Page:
Personal cotton dust exposure in spinning and weaving sections of a textile factory, north Ethiopia



Background: The growing textile industry in Ethiopia has had a profound impact on employment opportunities in the country. Exposure to cotton dust is well recognized to cause respiratory illnesses among workers. However, exposure assessments of textile workers are rarely conducted in Ethiopia. This study aimed at measuring personal exposure to total cotton dust among textile factory workers and to explore the variability of dust exposure in different factory work sections.

Materials and methods: Workers from 11 work sections of a textile factory participated in a personal sampling of dust. One hundred full-shift personal air samples were taken in the breathing zone of workers using 37mm close-faced plastic cassettes fitted with mixed cellulose acetate (MCA) filters connected to Casella pumps at an airflow rate of 2 liters/min. The concentration of total cotton dust was analyzed gravimetrically.

Results: Personal total dust exposure (geometric mean; geometric standard deviation) were higher in the cleaning department (1.84; 2.37mg/m3) than in the weaving (0.61; 1.65) and spinning departments (0.60; 2.31). The personal exposure of workers in the blowing and cleaning section of the spinning department, of workers in the sizing section of the weaving department, and of workers involved in cleaning work surfaces, exceeded the occupational exposure level of 1mg/m3.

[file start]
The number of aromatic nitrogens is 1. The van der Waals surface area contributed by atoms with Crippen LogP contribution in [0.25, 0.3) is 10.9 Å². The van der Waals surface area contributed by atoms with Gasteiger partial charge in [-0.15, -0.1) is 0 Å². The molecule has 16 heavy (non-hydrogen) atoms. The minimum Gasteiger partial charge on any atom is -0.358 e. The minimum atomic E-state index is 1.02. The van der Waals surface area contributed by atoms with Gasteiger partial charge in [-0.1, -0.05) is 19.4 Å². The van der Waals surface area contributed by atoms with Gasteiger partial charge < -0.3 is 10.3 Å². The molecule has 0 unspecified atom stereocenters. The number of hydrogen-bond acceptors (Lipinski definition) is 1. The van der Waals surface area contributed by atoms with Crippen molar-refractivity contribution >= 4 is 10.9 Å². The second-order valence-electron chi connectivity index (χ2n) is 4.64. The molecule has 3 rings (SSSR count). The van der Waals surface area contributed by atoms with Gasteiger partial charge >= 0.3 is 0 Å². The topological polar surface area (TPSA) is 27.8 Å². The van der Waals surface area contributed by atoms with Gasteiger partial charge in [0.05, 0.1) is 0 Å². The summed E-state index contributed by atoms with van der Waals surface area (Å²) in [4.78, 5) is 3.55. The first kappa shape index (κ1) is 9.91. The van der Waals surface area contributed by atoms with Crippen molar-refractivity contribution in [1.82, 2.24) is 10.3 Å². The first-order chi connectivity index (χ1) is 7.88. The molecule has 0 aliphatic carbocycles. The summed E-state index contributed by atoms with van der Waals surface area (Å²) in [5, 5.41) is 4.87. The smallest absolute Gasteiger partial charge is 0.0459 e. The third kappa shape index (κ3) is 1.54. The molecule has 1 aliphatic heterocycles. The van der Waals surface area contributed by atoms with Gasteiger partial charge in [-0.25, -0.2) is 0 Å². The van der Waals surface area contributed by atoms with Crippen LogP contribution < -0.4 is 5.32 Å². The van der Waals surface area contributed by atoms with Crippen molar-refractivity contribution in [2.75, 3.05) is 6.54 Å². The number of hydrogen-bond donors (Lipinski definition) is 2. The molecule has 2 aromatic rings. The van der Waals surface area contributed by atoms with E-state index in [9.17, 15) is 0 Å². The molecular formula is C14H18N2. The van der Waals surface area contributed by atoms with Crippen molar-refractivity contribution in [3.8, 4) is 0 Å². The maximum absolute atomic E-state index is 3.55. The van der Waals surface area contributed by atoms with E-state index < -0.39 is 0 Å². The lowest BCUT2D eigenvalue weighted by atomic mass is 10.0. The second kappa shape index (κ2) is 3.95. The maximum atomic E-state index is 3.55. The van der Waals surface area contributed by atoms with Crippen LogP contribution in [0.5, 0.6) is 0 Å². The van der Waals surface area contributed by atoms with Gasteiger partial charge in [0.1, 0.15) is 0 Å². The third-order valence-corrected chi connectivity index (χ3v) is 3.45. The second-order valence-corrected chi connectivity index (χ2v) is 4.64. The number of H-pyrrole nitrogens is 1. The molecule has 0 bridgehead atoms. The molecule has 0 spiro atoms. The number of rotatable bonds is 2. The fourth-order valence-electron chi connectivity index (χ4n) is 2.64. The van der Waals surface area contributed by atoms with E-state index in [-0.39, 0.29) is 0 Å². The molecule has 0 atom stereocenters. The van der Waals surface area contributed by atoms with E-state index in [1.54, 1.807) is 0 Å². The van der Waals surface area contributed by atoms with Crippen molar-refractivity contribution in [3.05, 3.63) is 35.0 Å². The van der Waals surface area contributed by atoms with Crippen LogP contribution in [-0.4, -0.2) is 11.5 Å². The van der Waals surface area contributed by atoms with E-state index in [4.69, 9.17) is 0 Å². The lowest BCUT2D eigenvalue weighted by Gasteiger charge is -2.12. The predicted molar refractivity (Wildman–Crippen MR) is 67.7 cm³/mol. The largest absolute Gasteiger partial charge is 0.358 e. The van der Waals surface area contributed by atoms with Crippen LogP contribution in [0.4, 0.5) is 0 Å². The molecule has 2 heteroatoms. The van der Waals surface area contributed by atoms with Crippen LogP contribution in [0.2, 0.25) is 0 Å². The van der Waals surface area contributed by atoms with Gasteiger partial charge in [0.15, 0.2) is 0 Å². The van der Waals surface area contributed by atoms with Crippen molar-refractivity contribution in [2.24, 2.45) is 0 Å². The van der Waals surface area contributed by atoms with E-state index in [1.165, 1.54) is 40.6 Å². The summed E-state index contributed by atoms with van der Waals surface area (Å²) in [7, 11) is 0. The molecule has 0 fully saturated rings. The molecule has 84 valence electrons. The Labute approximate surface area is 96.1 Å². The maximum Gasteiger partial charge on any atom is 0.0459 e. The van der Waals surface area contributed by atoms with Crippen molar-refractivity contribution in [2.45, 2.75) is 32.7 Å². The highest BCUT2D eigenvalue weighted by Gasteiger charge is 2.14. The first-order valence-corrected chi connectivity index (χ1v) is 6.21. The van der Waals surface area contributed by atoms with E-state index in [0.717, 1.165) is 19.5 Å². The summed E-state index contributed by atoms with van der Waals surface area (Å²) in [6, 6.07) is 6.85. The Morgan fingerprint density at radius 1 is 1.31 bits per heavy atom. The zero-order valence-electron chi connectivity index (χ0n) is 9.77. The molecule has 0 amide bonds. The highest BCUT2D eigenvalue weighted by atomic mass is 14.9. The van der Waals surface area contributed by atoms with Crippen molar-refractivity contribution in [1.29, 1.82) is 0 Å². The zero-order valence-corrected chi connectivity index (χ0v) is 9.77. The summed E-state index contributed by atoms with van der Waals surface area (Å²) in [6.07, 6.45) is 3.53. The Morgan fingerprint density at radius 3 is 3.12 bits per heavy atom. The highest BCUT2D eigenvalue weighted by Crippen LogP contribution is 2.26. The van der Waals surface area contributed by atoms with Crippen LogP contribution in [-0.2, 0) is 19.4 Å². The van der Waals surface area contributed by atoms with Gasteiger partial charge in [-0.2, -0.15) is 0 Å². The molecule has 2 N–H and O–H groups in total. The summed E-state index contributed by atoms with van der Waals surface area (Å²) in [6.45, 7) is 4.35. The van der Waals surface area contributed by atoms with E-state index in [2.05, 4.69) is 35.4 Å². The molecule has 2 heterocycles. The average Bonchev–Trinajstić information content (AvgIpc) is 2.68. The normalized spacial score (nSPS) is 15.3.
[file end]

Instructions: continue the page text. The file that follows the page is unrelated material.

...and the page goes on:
Conclusions and recommendations: The cotton dust concentration among 5 in 6, 4 in 6, and 10 in 12 workers working in blowing and cleaning, sizing, and work surface cleaning, respectively, were above the recommended occupational exposure level of 1mg/m3. Dust exposure reduction is highly advised. [Ethiop. J. Health Dev. 2020; 34(2):97-105]

Keywords: Total cotton dust, personal exposure, textile factory, similar exposure group



How to Cite

Kumie, A., Bråtveit, M., Deressa, W., Wakuma, S., & E. Moen, B. (2020). Personal cotton dust exposure in spinning and weaving sections of a textile factory, north Ethiopia. The Ethiopian Journal of Health Development, 34(2). Retrieved from



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